Is free will 50/50 balanced or is it more towards the side of evil.

it seems to me that it's much easier to do evil than to do good. the situation in the world also seems to suport this, as it looks like moral decay is everywhere, and the general tendency is more towards evil, especially since 99.9% of the world is walking around aimlessly.

  • 2
    That isn't free will. That's your inclination. Everyone has a good inclination and a bad. You have free will to choose which to follow.
    – Seth J
    Commented Jul 9, 2013 at 20:36
  • yeah but the question is whether the bad pull is stronger than the pull towards good.
    – ray
    Commented Jul 9, 2013 at 21:01
  • 3
    Ok, but that influences your choices, not your ability to choose.
    – Seth J
    Commented Jul 10, 2013 at 1:03

4 Answers 4


In the book "The way of G-d" part 1, chapter 3, Ramha"l says:

על כן הוכרח שיונח הדבר לבחירתו, שתהיה נטיתו שקולה לשני הצדדין ולא מוכרחת לאחד מהם, ויהיה בו כח הבחירה לבחור בדעת ובחפץ באיזה מהם שירצה

Translation: "Thus, it's necessary that the matter be left to his choice: that his tendency be equally to the two sides and not forced to one of them, and that he have the power of choice to choose with intelligence and with will whichever of them he wishes"

So, we can see that the free will is indeed 50/50 balanced.

Important Edit:

The above answer is correct according to the balance of the free will before the sin of Adam. But after the sin, the balance is not equal, as described further in the same chapter:

וכיון שחטא, נשתנו הדברים שינוי גדול. והוא, כי הנה בתחילה היו בבריאה החסרונות שהיו, בשיעור מה שהיה מצטרך לשיהיה אדם הראשון במצב השיקול שזכרנו... אמנם על ידי חטאו – נוספו ונתרבו חסרונות בעצמו של אדם ובבריאה כלה, ועוד נתקשה התיקון ממה שהיה קודם.

  • could be he means that it is within one's ability but not that it's 50/50. After all, the yetzet tov only comes at bar mitva, giving the yetzer hara plenty of time to take control of the body
    – ray
    Commented Jul 11, 2013 at 5:18
  • so why is 99.9% of humanity walking around with no clue whatsoever what they're supposed to be doing here. many of them have never even met a jew in their entire lives
    – ray
    Commented Nov 28, 2016 at 22:41

The Talmud (Kiddushin 30B) says:

ואמר ר"ש בן לוי יצרו של אדם מתגבר עליו בכל יום ומבקש המיתו שנאמר צופה רשע לצדיק ומבקש להמיתו ואלמלא הקב"ה עוזרו אין יכול לו שנאמר אלהים לא יעזבנו בידו

And R' Shimon ben Levi said: "The inclination of a person gathers strength every day, and desires to kill him, as it is stated (Tehillim 37:32), 'The wicked man watches for the righteous man and seeks to put him to death.' And if not for the fact that G-d helps him he would not be able to overcome it, as it is stated (Tehillim 37:33), "The Lord shall not leave him in his hands,"

There is a story about R' Levi Yitzchak of Berditchev (citation needed), where he once told G-d, "You can't blame the Jews for sinning, You put Heaven and Hell in books and the desires of this world in front of their eyes. If You would have done the opposite (i.e put Heaven and Hell in front of their eyes, and all the desires/pleasures in books), no one would ever sin.

In Tanya Chapter 13, the Baal HaTanya explains (Based on the Talmud quoted above, and Berachot) that the Evil and Good inclinations are two equal forces that give their advice to person, and G-d then helps the person choose the good inclination, because otherwise the person would not be able to overpower the Evil inclination.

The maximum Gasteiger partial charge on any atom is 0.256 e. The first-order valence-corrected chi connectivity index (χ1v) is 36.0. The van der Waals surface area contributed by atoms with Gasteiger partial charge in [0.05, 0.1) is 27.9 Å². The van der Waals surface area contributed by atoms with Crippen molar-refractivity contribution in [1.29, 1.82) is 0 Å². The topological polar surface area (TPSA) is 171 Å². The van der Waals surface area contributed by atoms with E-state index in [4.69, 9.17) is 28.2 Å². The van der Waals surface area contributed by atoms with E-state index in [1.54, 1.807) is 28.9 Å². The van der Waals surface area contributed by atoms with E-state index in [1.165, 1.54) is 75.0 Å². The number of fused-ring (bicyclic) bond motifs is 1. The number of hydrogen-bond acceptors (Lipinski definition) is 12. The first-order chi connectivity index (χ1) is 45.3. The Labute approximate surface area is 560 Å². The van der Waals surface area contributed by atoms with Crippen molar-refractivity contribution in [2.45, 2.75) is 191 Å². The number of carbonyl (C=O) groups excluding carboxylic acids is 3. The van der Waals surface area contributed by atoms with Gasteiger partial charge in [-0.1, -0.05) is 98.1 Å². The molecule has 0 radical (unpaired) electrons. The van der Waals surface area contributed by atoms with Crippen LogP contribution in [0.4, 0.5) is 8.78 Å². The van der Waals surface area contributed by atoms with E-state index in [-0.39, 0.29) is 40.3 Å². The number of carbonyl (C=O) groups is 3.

The Talmud (Avoda Zarah 3A) "G-d does not make tyrannical and unreasonable demands of His creatures." If there is evil in the world, and the evil seems easier and more accessible, we should realize that G-d also gave us the power and ability to overcome it. See here for more.


For any given issue, different people will have different levels of difficulty doing the right thing. For example, John might be a very honest person, but struggle with lashon harah. Meanwhile, Bob could be very good at not talking badly about others, but also be known for stretching the truth. For John, it takes no effort to tell the truth; that's just how he naturally is. On the other hand, refraining from gossip takes a lot more effort. The opposite is true for Bob.

We all struggle with different midot. We are challenged to do the right thing in different situations. The fact that we have free will does not mean that we do not receive challenges from God. But overall, it is not correct to say that we are pushed one way or the other. It is very easy to do evil sometimes, but for other things, it feels far more natural for us to do good.


According to Rav Dessler, free will is the point at the which the pull towards emes and the pull towards sheker meet within a person (Strive for Truth, Vol 2; pg 53). The pull is equal from both sides. But, this point of bechira is constantly moving to either higher or lower levels depending on the person's prior thoughts and actions. Every time a person chooses emes, his bechira point moves up. When he chooses sheker, it moves down.

Part of the reason why we need Heavenly Assistance to battle the evil inclination, as mentioned in one of the responses above, could be due to the fact that by the Chait of Adam HaRishon, the Yatzer Hara entered into Adam and Chava, while the Yatzer Tov became externalized. This reversed their original positions before the chait (Michtav M'Eliyahu II, p138). So, we are now inherently more connected to and more easily identify with our desire for physical gratification devoid of spirituality.

  • so what free will is there for goy in china who has never been exposed to torah or jews?
    – ray
    Commented Nov 29, 2016 at 19:09

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